JAPAN - Prime Minister Shinzo Abe plans to put together Japan's first-ever national security strategy by the end of the year.
The strategy, which will cover roughly five to 10 years, is modelled on a similar document put out by each new United States administration to tell Americans and the world what policies it intends to take.
The Abe administration's proposed national security strategy will cover not only defence, but also other fields such as the economy, energy, resources and information technology. A panel of experts is to be set up early next month to compile recommendations for the Cabinet.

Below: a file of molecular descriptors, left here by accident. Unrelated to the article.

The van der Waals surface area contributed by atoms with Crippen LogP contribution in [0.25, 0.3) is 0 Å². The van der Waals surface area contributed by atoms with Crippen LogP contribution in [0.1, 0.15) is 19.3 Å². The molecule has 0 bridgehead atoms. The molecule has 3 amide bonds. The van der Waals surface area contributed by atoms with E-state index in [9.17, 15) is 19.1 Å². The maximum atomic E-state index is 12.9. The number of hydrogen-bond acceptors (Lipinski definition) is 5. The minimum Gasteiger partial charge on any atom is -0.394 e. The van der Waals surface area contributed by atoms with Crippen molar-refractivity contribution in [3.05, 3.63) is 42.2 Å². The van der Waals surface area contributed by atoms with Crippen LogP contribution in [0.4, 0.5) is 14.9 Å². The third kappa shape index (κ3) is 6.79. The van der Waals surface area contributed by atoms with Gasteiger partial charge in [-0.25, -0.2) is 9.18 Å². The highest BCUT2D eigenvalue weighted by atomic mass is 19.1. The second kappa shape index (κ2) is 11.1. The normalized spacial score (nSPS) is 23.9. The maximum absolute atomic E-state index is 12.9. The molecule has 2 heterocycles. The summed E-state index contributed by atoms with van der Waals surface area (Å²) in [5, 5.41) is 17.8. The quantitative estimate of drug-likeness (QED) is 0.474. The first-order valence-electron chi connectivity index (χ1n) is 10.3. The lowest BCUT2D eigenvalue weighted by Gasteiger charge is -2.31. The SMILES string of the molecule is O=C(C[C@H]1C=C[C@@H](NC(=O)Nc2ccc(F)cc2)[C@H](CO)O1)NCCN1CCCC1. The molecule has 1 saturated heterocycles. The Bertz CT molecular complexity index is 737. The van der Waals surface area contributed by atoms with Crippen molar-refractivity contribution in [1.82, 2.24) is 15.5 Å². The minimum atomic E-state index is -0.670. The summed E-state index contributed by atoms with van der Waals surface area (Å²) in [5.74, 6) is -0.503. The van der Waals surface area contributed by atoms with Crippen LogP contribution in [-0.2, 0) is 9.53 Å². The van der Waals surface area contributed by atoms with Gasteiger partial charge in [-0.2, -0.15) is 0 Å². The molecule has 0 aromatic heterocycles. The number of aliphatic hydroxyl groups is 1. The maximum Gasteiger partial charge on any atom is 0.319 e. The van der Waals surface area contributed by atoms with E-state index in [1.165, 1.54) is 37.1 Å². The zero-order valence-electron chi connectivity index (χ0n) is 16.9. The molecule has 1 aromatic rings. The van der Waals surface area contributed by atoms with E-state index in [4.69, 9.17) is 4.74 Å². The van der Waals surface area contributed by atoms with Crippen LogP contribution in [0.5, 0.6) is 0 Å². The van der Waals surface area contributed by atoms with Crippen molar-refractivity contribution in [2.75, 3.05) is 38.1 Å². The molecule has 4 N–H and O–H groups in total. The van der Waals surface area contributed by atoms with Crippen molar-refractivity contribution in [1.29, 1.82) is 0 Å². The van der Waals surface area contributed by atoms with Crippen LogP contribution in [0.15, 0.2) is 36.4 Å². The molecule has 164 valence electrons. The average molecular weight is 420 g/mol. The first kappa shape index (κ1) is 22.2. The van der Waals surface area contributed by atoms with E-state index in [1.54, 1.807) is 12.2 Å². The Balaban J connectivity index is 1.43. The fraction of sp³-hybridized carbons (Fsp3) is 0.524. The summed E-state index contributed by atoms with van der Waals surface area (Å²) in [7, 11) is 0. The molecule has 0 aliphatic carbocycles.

In tandem with the formulation of a national security strategy, the administration also plans to set up a US-style national security council headed by the Prime Minister and comprising key Cabinet ministers.
Such a vehicle will put the formulation and coordination of foreign and security policies firmly in the hands of the administration rather than respective ministries.
Japan's need for a national security strategy comes against the backdrop of a worsening security environment, in particular North Korea's nuclear and missile threats and China's increasing naval activities in the region.
The move is believed to be also aimed in part at giving momentum to Mr Abe's goal of adding collective self-defence to the role of the Self-Defence Force (SDF), Japan's de facto military.
Traditionally, Japanese governments have interpreted the country's war-renouncing Constitution as only allowing Japan to defend itself if attacked.